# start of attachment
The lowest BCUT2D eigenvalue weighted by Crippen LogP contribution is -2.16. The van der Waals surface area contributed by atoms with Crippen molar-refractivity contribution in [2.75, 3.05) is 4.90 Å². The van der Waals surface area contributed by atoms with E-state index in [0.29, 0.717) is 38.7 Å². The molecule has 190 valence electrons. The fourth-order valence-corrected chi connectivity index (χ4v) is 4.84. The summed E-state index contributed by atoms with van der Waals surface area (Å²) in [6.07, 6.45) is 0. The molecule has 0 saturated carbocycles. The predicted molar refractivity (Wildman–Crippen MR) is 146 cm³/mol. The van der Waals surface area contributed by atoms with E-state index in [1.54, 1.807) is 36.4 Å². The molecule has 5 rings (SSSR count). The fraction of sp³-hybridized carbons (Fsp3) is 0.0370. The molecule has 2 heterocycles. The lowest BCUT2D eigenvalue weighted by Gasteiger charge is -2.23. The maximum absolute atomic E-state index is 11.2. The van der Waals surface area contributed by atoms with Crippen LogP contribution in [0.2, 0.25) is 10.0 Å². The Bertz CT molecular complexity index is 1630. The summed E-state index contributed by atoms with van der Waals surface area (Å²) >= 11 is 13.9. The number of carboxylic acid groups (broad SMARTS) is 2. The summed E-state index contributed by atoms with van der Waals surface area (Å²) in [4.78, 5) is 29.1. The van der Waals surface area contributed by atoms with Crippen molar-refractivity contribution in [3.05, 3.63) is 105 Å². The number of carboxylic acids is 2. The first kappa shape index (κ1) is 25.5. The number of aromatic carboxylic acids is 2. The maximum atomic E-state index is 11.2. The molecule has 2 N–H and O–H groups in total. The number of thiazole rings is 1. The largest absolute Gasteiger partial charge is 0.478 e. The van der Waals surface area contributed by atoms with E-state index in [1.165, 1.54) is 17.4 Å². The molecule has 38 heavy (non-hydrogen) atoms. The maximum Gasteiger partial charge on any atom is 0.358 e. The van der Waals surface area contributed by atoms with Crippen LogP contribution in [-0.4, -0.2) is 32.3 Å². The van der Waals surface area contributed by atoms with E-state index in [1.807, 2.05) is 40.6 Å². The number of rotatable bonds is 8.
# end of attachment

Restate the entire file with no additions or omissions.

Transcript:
The lowest BCUT2D eigenvalue weighted by Crippen LogP contribution is -2.16. The van der Waals surface area contributed by atoms with Crippen molar-refractivity contribution in [2.75, 3.05) is 4.90 Å². The van der Waals surface area contributed by atoms with E-state index in [0.29, 0.717) is 38.7 Å². The molecule has 190 valence electrons. The fourth-order valence-corrected chi connectivity index (χ4v) is 4.84. The summed E-state index contributed by atoms with van der Waals surface area (Å²) in [6.07, 6.45) is 0. The molecule has 0 saturated carbocycles. The predicted molar refractivity (Wildman–Crippen MR) is 146 cm³/mol. The van der Waals surface area contributed by atoms with E-state index in [1.54, 1.807) is 36.4 Å². The molecule has 5 rings (SSSR count). The fraction of sp³-hybridized carbons (Fsp3) is 0.0370. The molecule has 2 heterocycles. The lowest BCUT2D eigenvalue weighted by Gasteiger charge is -2.23. The maximum absolute atomic E-state index is 11.2. The van der Waals surface area contributed by atoms with Crippen LogP contribution in [0.2, 0.25) is 10.0 Å². The Bertz CT molecular complexity index is 1630. The summed E-state index contributed by atoms with van der Waals surface area (Å²) >= 11 is 13.9. The number of carboxylic acid groups (broad SMARTS) is 2. The summed E-state index contributed by atoms with van der Waals surface area (Å²) in [4.78, 5) is 29.1. The van der Waals surface area contributed by atoms with Crippen molar-refractivity contribution in [3.05, 3.63) is 105 Å². The number of carboxylic acids is 2. The first kappa shape index (κ1) is 25.5. The number of aromatic carboxylic acids is 2. The maximum atomic E-state index is 11.2. The molecule has 2 N–H and O–H groups in total. The number of thiazole rings is 1. The largest absolute Gasteiger partial charge is 0.478 e. The van der Waals surface area contributed by atoms with E-state index in [1.165, 1.54) is 17.4 Å². The molecule has 38 heavy (non-hydrogen) atoms. The maximum Gasteiger partial charge on any atom is 0.358 e. The van der Waals surface area contributed by atoms with Crippen LogP contribution in [-0.4, -0.2) is 32.3 Å². The van der Waals surface area contributed by atoms with E-state index in [1.807, 2.05) is 40.6 Å². The number of rotatable bonds is 8.